Eliminate childhood exposure to lead in drinking and cooking water.

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About the Program

The goal of the Clean Water for Carolina Kids™ program is to identify and remove the metal lead (Pb) in drinking and cooking water at child care centers and schools. Our approach is for you to:

  1. Enroll on this website to request a mail-out test kit specifically for your center or school.
  2. Receive a test kit including sample bottles, shipping labels, brief online instructional videos and writeups to guide you through the process.
  3. Collect and ship water samples to us for laboratory analysis.
  4. Receive your testing results, along with specific recommendations to remove lead identified in drinking and cooking taps.
  5. Notify parents and teachers of test results and risk mitigation actions, if any.
  6. Interact with a state or local official during on-site support if lead is identified at or above the state action level.

This program is led by the nonprofit research institute RTI International, with program partners including the North Carolina Division of Public Health, the North Carolina Division of Child Development and Early Education, the North Carolina State Laboratory of Public Health Laboratory, NC Child, and the Duke Environmental Law and Policy Clinic.

Testing for lead in drinking and cooking taps at all licensed North Carolina child care centers and pre-Kindergarten Head Start programs is now required. Initial testing is FREE thanks to a federal grant.

Your Online Portal

This Clean Water for Carolina Kids™ online portal is designed for easy online participant enrollment, sample test kit creation, test kit tracking, reminder notifications, data view and reporting by county, city, and center in an online mapper, and data archiving for participants and program partners. The system also implements industry-standard cybersecurity protocols to protect study participant privacy and interface directly with laboratory systems, allowing for seamless data import and review.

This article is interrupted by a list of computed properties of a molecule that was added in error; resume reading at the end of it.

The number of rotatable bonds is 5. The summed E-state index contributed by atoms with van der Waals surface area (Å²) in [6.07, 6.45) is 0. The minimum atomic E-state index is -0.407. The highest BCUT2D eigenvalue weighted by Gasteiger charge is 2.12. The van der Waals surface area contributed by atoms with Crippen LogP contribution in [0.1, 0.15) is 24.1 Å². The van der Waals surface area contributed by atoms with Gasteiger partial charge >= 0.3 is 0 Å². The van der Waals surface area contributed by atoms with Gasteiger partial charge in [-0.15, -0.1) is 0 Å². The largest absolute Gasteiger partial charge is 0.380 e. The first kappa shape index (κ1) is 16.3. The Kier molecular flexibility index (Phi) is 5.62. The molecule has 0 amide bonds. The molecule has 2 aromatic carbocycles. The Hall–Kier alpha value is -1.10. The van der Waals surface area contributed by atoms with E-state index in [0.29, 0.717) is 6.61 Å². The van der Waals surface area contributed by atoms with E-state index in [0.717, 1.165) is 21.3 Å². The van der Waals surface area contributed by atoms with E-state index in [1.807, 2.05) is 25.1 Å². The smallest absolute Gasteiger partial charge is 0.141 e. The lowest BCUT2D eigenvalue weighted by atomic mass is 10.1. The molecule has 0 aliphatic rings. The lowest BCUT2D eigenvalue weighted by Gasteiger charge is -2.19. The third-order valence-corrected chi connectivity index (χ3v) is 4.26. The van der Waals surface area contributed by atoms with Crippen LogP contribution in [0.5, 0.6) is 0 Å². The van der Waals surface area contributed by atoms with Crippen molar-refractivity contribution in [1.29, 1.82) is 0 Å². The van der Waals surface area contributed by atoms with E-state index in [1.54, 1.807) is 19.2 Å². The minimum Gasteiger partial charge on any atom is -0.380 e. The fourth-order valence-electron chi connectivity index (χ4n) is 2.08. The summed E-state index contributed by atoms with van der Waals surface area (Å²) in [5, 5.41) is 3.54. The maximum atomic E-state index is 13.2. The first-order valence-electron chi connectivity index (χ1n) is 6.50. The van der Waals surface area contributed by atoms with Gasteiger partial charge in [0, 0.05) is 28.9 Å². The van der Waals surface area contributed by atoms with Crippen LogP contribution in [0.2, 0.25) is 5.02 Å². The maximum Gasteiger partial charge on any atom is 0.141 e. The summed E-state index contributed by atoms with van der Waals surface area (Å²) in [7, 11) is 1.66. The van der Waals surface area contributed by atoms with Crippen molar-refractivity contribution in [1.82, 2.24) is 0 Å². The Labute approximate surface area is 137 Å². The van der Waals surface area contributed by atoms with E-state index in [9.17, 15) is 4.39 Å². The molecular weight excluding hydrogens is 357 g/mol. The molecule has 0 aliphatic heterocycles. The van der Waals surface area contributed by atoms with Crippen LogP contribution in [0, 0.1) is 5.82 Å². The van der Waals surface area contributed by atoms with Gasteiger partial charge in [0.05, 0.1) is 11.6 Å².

The system can be used on a smartphone and does not require computer access.

  • View publicly reported data,
  • See a list of frequently asked questions and answers,
  • Begin the enrollment process, or
  • to finish an open enrollment survey or to check on your results.


You will be led through a series of questions for us to help build your mail-out test kit and ship it to you.

Collect Samples

Using the free test kit and brief instructional videos and writeups we provide, you will collect and ship water samples to us for laboratory analysis.

See Results

We will share your testing results with you, along with specific recommendations on how to remove lead identified in taps and communicate findings.

Enrollment Process

After clicking to enroll, you will be led through a series of questions for us to help build your mail-out test kit. Responses about your center type, water consumption, and building information is used to generate a sampling document called a “chain-of-custody” that names each location to collect a water sample. We will also ask you questions related to socioeconomic and demographic information to help prioritize our centers based on need. After enrollment, you will receive training written information and can see videos online about how to collect and ship water samples. You will also receive notifications when your sample test kit ships out.

Sampling Procedure

Collecting a sample will involve filling a small water bottle for each tap used for drinking or cooking. UPS will pick up the samples so you do not need to ship them yourself. See our videos on how to collect and ship samples, or read about the process.

Lead levels in drinking water may vary throughout the day, and are likely to be higher the longer water has been sitting, unused, in the pipes. For this reason, water samples must be collected on a Monday morning before any water is used in the building. This is called “first-draw” sampling, and it is the method we are using because lead is most likely to be in drinking and cooking water after periods of inactivity. Since most child care centers are not used over the weekend, and very few are used overnight, sampling early in the morning gives us a “worst-case” scenario for what students may be exposed to, in most cases.